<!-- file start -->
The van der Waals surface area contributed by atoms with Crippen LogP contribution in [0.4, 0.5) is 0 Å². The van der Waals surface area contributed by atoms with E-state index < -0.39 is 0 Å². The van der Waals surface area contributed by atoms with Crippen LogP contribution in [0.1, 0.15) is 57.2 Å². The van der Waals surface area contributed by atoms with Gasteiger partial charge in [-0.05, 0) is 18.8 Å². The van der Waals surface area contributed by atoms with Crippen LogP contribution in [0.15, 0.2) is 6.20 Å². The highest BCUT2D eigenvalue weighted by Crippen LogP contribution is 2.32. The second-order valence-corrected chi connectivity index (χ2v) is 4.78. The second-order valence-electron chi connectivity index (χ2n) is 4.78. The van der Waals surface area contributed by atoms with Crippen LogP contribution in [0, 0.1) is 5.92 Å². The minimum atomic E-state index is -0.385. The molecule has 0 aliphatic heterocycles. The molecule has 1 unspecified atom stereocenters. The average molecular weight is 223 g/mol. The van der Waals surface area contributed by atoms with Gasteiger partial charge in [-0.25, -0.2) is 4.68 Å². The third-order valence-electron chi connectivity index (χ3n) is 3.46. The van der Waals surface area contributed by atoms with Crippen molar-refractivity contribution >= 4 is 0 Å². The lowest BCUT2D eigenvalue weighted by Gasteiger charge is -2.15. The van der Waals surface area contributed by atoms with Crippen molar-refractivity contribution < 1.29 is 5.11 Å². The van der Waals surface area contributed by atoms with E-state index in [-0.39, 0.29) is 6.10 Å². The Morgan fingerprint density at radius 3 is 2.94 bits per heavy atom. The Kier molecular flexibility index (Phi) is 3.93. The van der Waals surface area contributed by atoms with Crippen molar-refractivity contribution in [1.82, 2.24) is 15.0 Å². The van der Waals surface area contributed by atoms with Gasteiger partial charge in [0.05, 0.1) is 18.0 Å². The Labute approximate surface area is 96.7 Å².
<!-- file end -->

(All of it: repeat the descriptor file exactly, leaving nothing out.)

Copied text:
The van der Waals surface area contributed by atoms with Crippen LogP contribution in [0.4, 0.5) is 0 Å². The van der Waals surface area contributed by atoms with E-state index < -0.39 is 0 Å². The van der Waals surface area contributed by atoms with Crippen LogP contribution in [0.1, 0.15) is 57.2 Å². The van der Waals surface area contributed by atoms with Gasteiger partial charge in [-0.05, 0) is 18.8 Å². The van der Waals surface area contributed by atoms with Crippen LogP contribution in [0.15, 0.2) is 6.20 Å². The highest BCUT2D eigenvalue weighted by Crippen LogP contribution is 2.32. The second-order valence-corrected chi connectivity index (χ2v) is 4.78. The second-order valence-electron chi connectivity index (χ2n) is 4.78. The van der Waals surface area contributed by atoms with Crippen LogP contribution in [0, 0.1) is 5.92 Å². The minimum atomic E-state index is -0.385. The molecule has 0 aliphatic heterocycles. The molecule has 1 unspecified atom stereocenters. The average molecular weight is 223 g/mol. The van der Waals surface area contributed by atoms with Gasteiger partial charge in [-0.25, -0.2) is 4.68 Å². The third-order valence-electron chi connectivity index (χ3n) is 3.46. The van der Waals surface area contributed by atoms with Crippen molar-refractivity contribution >= 4 is 0 Å². The lowest BCUT2D eigenvalue weighted by Gasteiger charge is -2.15. The van der Waals surface area contributed by atoms with Crippen molar-refractivity contribution < 1.29 is 5.11 Å². The van der Waals surface area contributed by atoms with E-state index in [-0.39, 0.29) is 6.10 Å². The Morgan fingerprint density at radius 3 is 2.94 bits per heavy atom. The Kier molecular flexibility index (Phi) is 3.93. The van der Waals surface area contributed by atoms with Crippen molar-refractivity contribution in [1.82, 2.24) is 15.0 Å². The van der Waals surface area contributed by atoms with Gasteiger partial charge in [0.05, 0.1) is 18.0 Å². The Labute approximate surface area is 96.7 Å².